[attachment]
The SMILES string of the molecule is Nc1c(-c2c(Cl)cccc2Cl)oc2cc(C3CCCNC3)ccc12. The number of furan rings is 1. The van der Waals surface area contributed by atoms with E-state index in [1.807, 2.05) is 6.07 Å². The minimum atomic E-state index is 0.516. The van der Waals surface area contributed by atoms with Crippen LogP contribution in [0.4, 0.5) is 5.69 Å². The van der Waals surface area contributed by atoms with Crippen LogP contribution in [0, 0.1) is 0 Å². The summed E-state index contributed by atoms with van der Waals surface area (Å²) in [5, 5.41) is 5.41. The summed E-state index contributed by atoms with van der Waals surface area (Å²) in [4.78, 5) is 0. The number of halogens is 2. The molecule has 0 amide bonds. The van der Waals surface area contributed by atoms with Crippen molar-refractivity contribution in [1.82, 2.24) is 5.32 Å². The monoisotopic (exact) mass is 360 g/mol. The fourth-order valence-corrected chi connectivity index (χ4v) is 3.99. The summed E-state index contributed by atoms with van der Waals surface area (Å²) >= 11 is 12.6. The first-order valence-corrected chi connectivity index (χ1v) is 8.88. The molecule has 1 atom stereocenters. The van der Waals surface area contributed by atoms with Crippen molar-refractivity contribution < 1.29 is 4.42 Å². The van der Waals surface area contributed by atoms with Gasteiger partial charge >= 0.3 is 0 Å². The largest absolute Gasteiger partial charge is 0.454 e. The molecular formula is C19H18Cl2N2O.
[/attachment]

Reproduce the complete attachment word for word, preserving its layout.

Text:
The SMILES string of the molecule is Nc1c(-c2c(Cl)cccc2Cl)oc2cc(C3CCCNC3)ccc12. The number of furan rings is 1. The van der Waals surface area contributed by atoms with E-state index in [1.807, 2.05) is 6.07 Å². The minimum atomic E-state index is 0.516. The van der Waals surface area contributed by atoms with Crippen LogP contribution in [0.4, 0.5) is 5.69 Å². The van der Waals surface area contributed by atoms with Crippen LogP contribution in [0, 0.1) is 0 Å². The summed E-state index contributed by atoms with van der Waals surface area (Å²) in [5, 5.41) is 5.41. The summed E-state index contributed by atoms with van der Waals surface area (Å²) in [4.78, 5) is 0. The number of halogens is 2. The molecule has 0 amide bonds. The van der Waals surface area contributed by atoms with Crippen molar-refractivity contribution in [1.82, 2.24) is 5.32 Å². The monoisotopic (exact) mass is 360 g/mol. The fourth-order valence-corrected chi connectivity index (χ4v) is 3.99. The summed E-state index contributed by atoms with van der Waals surface area (Å²) >= 11 is 12.6. The first-order valence-corrected chi connectivity index (χ1v) is 8.88. The molecule has 1 atom stereocenters. The van der Waals surface area contributed by atoms with Crippen molar-refractivity contribution < 1.29 is 4.42 Å². The van der Waals surface area contributed by atoms with Gasteiger partial charge >= 0.3 is 0 Å². The largest absolute Gasteiger partial charge is 0.454 e. The molecular formula is C19H18Cl2N2O.